In one embodiment of the present invention, the casing (e.g., including the combination of upper section 102 and lower section 104) may be made from a composite material, from a plastic material or from a metal material. In one embodiment of the present invention, the total casing may measure less than 24 inches in length and less than 12 inches in height. In addition, the Aerial Inspection device 100 may weight less than 20 pounds. It should be appreciated that while specific dimensions have been disclosed, alternative dimensions may be used and still remain within the scope of the present invention.

The upper section 102 of the casing and the lower section 104 of the casing rotate around a hinge (not shown in FIG. 1) located in the casing. The upper section 102 of the casing and the lower section 104 of the casing may rotate around the hinge to an open position in which the upper section 102 of the casing and the lower section 104 of the casing are separated. In addition, the upper section 102 of the casing and the lower section 104 of the casing may rotate around the hinge to the point where the upper section 102 of the casing and the lower section 104 of the casing make contact or connect with each other. In one embodiment of the present invention, a locking mechanism (not shown in FIG. 1) may be positioned across from the hinge to secure the upper section 102 of the casing to the lower section 104 of the casing.

When the upper section 102 of the casing is in contact (e.g., connects) with the lower section 104 of the casing, a passageway 106 forms within the casing. The passageway 106 runs the length of the casing and envelops a utility conveyance 107, which consist of a utility carrier 108 and a cable 110. The utility carrier 108 is a metal rod used to support the cable 110 when the cable 110 is strung between two support poles. The passageway 106 may be of varying diameters and shapes (e.g., square, cylindrical) and still remain within the scope of the present invention.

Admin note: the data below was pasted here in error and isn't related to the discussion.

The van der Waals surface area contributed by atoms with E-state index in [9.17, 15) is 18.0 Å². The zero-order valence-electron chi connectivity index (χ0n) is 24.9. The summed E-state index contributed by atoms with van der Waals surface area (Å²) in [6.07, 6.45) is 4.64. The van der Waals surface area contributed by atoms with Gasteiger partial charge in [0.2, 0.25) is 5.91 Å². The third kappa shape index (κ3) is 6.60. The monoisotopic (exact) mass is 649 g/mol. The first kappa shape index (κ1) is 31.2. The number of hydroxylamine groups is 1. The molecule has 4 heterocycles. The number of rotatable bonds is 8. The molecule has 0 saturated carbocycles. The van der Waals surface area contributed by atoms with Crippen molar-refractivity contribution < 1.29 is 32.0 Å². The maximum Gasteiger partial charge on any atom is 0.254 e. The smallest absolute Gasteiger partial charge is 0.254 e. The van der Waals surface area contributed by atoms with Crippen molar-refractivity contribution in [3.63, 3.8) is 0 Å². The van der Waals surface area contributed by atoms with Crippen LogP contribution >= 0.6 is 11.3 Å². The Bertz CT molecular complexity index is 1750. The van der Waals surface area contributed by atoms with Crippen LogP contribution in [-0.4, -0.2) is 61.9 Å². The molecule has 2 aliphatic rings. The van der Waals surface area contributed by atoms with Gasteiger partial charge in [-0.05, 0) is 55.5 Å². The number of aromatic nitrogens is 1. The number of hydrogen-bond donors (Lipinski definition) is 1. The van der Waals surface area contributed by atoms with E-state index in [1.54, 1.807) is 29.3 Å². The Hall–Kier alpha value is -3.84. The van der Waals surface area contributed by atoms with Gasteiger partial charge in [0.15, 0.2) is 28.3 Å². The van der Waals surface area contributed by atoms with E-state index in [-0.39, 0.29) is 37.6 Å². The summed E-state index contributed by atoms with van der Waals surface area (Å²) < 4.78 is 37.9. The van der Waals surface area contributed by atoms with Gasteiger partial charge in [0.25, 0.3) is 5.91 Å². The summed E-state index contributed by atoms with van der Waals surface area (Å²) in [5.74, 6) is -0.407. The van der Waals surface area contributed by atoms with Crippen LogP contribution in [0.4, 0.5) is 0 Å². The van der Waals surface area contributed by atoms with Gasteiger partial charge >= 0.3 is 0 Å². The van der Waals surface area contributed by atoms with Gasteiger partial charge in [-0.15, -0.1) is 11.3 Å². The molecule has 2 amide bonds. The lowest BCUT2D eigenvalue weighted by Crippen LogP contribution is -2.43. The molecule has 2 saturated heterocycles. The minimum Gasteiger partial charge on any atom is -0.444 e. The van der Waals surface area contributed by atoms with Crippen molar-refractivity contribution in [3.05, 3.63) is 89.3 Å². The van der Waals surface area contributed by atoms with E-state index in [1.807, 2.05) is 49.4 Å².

A movement mechanism is presented in the present invention. The movement mechanism moves the Aerial Inspection device 100 along the utility conveyance 107. In one embodiment of the present invention, the movement mechanism includes wheels 114. The wheels 114 are positioned within the upper section 102 of the casing. However, the wheels may also be positioned within the lower section 104 of the casing. In one embodiment of the present invention, the wheels 114 may be made from foam rubber, metal or a composite material. The passageway 106 is sized such that the Aerial Inspection device (e.g., with the exception of the movement mechanism and passageway 106) does not make contact with the utility conveyance 107. However, in one embodiment of the present invention, the wheels 114 protrude beyond the boundary of the casing into the passageway 106 and make contact with the utility conveyance 107.

In one embodiment of the present invention, the wheels 114 make contact with the utility conveyance 107 (e.g., utility carrier 108) when the upper section 102 of the casing is interlocked with to the lower section 104 of the casing and the two sections are connected. In addition, the wheels 114 are connected to the casing and can support the weight of the Aerial Inspection device 100. As such, the wheels 114 make contact with the utility carrier 108 and support the Aerial Inspection device 100 above the utility conveyance 107.